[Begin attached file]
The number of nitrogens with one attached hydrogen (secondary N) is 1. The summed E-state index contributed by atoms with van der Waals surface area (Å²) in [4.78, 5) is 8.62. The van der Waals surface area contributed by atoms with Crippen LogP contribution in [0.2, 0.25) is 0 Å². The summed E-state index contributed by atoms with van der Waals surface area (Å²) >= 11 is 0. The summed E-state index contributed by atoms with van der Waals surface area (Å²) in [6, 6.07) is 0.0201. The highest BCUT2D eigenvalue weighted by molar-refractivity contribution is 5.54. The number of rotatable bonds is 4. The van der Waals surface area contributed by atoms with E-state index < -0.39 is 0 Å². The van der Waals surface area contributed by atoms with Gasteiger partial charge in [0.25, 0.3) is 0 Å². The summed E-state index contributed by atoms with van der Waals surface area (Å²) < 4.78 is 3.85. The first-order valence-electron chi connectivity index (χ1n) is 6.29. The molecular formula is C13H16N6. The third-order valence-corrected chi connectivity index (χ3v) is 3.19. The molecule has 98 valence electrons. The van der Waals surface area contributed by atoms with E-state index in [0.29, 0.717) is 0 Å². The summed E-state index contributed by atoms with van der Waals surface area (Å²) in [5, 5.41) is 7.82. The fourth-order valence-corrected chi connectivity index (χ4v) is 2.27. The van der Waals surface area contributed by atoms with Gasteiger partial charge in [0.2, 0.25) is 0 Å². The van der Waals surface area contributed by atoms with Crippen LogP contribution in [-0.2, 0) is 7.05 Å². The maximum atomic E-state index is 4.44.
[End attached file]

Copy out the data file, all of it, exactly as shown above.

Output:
The number of nitrogens with one attached hydrogen (secondary N) is 1. The summed E-state index contributed by atoms with van der Waals surface area (Å²) in [4.78, 5) is 8.62. The van der Waals surface area contributed by atoms with Crippen LogP contribution in [0.2, 0.25) is 0 Å². The summed E-state index contributed by atoms with van der Waals surface area (Å²) >= 11 is 0. The summed E-state index contributed by atoms with van der Waals surface area (Å²) in [6, 6.07) is 0.0201. The highest BCUT2D eigenvalue weighted by molar-refractivity contribution is 5.54. The number of rotatable bonds is 4. The van der Waals surface area contributed by atoms with E-state index < -0.39 is 0 Å². The van der Waals surface area contributed by atoms with Gasteiger partial charge in [0.25, 0.3) is 0 Å². The summed E-state index contributed by atoms with van der Waals surface area (Å²) < 4.78 is 3.85. The first-order valence-electron chi connectivity index (χ1n) is 6.29. The molecular formula is C13H16N6. The third-order valence-corrected chi connectivity index (χ3v) is 3.19. The molecule has 98 valence electrons. The van der Waals surface area contributed by atoms with E-state index in [0.29, 0.717) is 0 Å². The summed E-state index contributed by atoms with van der Waals surface area (Å²) in [5, 5.41) is 7.82. The fourth-order valence-corrected chi connectivity index (χ4v) is 2.27. The van der Waals surface area contributed by atoms with Gasteiger partial charge in [0.2, 0.25) is 0 Å². The van der Waals surface area contributed by atoms with Crippen LogP contribution in [-0.2, 0) is 7.05 Å². The maximum atomic E-state index is 4.44.